Through a program currently known as "RAISE," the Department of Transportation has awarded $12 billion in grants for road, transit, and related projects. RAISE funds can be combined with funds from other sources, including other federal sources, to pay for projects—with rules around how much federal funding can be used.
DOT's public notices to applicants weren't consistently clear about key information such as how the "federal share" of project funding would be calculated, and how funds from other federal sources would be treated. We recommended improving this communication to help applicants better understand RAISE funding requirements.
RAISE Funding by Transportation Mode, Fiscal Years 2015-2021
What GAO Found
The Department of Transportation (DOT) awards Rebuilding American Infrastructure with Sustainability and Equity (RAISE) grants to a range of road, transit, and other surface transportation projects. From fiscal years 2015 through 2021, DOT did not consistently communicate key information for the RAISE grant program, as required by Office of Management and Budget (OMB) guidance for grants management. Specifically:
- DOT's public notices of funding opportunity (notices) for RAISE grants did not inform applicants of specific eligibility information on how to calculate the federal government's portion of project costs (known as the federal share), as OMB guidance requires. The absence of an enhanced internal procedure to help ensure DOT's RAISE notices communicate this information creates the risk that applicants will contribute more non-federal funding than is necessary to be eligible for RAISE funding.
- DOT's notices for RAISE grants for fiscal years 2019 through 2021 did not disclose whether DOT would use an application's requested federal share as a merit selection criterion when evaluating applications, as required by OMB guidance. Beginning in fiscal year 2018 through fiscal year 2021, appropriations act provisions prohibited DOT from using an applicant's requested federal share as a criterion for selecting projects for awards. DOT said it followed the appropriations act prohibition for fiscal years 2018 through 2021. GAO found that DOT communicated this prohibition to applicants in its 2018 notice. However, since that time, DOT's notices have not explicitly stated whether DOT would use an applicant's federal share of costs as criteria when evaluating applications.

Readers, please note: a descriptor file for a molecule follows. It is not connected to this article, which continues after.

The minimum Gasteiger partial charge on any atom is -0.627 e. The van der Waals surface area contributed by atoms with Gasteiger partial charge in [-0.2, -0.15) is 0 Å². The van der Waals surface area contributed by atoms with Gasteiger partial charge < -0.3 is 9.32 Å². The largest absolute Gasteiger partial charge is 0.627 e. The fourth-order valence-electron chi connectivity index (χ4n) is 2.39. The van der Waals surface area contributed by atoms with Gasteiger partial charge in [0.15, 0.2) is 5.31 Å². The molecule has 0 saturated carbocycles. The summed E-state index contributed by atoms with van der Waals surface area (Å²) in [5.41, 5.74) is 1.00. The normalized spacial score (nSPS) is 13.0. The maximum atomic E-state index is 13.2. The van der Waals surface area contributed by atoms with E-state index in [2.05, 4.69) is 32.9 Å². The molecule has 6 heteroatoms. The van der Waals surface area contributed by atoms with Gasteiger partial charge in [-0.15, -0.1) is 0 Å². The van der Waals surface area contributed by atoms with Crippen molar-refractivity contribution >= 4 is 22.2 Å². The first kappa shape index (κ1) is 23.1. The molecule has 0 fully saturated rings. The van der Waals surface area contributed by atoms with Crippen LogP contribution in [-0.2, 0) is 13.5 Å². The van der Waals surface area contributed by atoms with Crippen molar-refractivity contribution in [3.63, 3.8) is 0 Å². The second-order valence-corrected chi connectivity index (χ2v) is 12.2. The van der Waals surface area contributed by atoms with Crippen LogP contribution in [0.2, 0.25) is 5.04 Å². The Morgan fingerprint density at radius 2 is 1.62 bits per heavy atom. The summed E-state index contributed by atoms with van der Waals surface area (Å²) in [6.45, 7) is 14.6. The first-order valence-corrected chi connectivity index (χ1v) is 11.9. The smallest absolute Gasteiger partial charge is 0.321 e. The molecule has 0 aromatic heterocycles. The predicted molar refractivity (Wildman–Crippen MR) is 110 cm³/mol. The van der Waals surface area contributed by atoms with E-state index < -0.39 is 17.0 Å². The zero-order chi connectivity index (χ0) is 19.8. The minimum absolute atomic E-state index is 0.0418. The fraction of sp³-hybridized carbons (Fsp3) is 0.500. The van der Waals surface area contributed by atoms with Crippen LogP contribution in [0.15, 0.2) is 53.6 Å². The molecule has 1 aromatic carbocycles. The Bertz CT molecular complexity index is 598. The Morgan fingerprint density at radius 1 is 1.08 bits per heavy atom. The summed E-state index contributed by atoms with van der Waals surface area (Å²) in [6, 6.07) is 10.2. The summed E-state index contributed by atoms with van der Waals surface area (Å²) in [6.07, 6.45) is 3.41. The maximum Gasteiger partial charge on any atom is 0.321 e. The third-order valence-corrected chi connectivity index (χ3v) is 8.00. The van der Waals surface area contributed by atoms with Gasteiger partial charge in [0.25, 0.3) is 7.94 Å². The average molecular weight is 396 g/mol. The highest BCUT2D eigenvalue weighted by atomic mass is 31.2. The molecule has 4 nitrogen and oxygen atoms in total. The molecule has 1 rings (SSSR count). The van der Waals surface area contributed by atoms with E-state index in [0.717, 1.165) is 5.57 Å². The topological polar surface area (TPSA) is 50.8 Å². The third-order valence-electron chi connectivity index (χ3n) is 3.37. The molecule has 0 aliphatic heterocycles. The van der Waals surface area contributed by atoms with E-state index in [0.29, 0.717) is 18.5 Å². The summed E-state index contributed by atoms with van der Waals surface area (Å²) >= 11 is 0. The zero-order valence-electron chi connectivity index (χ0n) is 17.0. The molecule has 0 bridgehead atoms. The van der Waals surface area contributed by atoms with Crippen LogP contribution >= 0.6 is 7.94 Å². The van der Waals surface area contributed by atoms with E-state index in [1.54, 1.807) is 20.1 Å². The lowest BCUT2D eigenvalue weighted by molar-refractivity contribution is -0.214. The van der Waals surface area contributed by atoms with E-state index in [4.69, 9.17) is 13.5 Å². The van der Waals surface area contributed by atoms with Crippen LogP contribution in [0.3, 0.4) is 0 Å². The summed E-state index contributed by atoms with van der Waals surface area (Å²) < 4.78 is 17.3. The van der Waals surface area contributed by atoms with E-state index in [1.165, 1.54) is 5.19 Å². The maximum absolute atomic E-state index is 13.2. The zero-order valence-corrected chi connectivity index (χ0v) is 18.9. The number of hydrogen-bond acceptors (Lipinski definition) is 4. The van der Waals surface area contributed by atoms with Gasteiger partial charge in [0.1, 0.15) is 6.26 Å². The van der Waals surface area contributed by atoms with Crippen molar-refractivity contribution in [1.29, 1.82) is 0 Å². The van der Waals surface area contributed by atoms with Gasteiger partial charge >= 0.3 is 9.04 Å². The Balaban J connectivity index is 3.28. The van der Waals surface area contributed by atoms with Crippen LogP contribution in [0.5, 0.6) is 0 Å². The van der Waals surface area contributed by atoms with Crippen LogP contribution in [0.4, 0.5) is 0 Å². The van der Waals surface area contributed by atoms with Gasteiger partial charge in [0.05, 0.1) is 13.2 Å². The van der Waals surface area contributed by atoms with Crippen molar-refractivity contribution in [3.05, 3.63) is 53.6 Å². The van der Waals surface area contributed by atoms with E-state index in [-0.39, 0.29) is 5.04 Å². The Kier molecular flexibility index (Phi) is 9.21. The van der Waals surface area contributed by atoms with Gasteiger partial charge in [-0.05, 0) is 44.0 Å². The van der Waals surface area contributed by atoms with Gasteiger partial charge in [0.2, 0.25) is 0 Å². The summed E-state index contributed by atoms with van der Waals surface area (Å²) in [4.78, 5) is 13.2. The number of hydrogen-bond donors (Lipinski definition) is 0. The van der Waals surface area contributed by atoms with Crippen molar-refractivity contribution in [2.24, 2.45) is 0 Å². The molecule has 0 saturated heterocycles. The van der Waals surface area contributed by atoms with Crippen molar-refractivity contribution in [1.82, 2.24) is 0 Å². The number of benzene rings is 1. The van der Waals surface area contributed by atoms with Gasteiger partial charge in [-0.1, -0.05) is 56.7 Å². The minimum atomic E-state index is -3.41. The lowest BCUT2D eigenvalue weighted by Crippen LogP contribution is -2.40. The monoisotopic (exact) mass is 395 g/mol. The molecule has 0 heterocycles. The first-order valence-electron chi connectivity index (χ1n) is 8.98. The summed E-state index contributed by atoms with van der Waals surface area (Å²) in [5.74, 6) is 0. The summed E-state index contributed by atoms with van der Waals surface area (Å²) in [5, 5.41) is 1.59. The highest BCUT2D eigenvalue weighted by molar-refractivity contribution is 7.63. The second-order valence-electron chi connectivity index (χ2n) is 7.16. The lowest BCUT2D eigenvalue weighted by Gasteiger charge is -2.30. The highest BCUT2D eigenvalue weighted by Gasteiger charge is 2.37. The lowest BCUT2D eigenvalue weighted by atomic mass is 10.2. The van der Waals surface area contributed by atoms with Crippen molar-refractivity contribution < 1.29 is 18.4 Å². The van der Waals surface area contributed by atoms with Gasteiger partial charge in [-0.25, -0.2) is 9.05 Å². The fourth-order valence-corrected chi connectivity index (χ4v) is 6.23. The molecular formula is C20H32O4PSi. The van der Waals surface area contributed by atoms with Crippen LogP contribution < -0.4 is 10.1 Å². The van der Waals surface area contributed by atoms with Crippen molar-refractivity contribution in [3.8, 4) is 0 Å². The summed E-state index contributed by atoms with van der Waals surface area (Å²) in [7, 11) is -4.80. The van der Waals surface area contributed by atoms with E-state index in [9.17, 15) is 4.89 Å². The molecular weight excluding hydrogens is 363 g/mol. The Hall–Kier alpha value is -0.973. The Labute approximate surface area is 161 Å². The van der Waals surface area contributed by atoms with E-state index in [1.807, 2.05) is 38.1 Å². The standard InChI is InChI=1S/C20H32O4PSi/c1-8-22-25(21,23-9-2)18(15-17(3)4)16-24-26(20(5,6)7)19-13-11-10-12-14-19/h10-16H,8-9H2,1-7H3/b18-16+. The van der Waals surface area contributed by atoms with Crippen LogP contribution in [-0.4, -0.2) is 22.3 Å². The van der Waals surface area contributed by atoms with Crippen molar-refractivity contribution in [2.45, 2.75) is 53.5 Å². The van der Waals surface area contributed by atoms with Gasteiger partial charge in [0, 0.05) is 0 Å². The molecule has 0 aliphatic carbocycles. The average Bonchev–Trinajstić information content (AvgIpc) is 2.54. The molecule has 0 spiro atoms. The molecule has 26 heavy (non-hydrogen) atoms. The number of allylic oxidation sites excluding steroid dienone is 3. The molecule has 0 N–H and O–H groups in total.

DOT's Communication of RAISE Federal Share Requirements in Notices Compared to OMB Requirements, Fiscal Years 2018 through 2021
Better communication from DOT on how it calculates the federal share for RAISE eligibility and whether DOT will consider an application's requested federal share in awarding grants, would improve transparency into DOT's grant decisions. Such communication would also help applicants make informed decisions on how to allocate scarce non-federal resources while pursuing federal funding.
Why GAO Did This Study
Since 2009, Congress has appropriated more than $12 billion to a DOT discretionary grant program currently known as RAISE. DOT has awarded hundreds of RAISE grants for a variety of surface transportation projects.
Appropriations act provisions have set the maximum federal share for funds made available under the RAISE program. For urban areas, the federal share may not exceed 80 percent of the project cost. Rural area projects can receive up to 100 percent federal funding.
The Infrastructure Investment and Jobs Act included a provision for GAO to examine RAISE's federal share requirements. This report evaluates the extent to which DOT's communication of RAISE's federal share requirements followed OMB guidance. GAO reviewed applicable statutes, OMB guidance, and DOT's notices for RAISE grants from fiscal years 2015 through 2021. It then compared the notices to OMB guidance. GAO also interviewed DOT officials and representatives of selected transportation industry associations.
GAO is recommending that DOT enhance its internal procedures to help ensure DOT communicates in its notices (1) how DOT calculates the federal share for RAISE grant eligibility purposes and (2) whether the federal share will or will not be a selection criterion and, if so, how it would be considered. DOT agreed with GAO's recommendations and provided technical comments, which GAO incorporated as appropriate.
Recommendations for Executive Action
|Department of Transportation||The Secretary of Transportation should enhance DOT's internal procedures to ensure that DOT's RAISE NOFOs clearly communicate how DOT calculates the federal share for eligibility purposes, in alignment with OMB Guidance, and ensure that DOT's supplementary materials for applicants are consistent with the information in the RAISE NOFOs. (Recommendation 1)||
Open – Partially Addressed
|Department of Transportation||The Secretary of Transportation should enhance DOT's internal procedures to ensure that DOT discloses in its RAISE NOFOs whether an applicant's federal share will or will not be used as a criterion for selecting RAISE grants, and if so, how it will be considered. Such procedures could include a checklist to help ensure that NOFOs align with OMB Guidance for communicating federal share requirements. (Recommendation 2)||
Open – Partially Addressed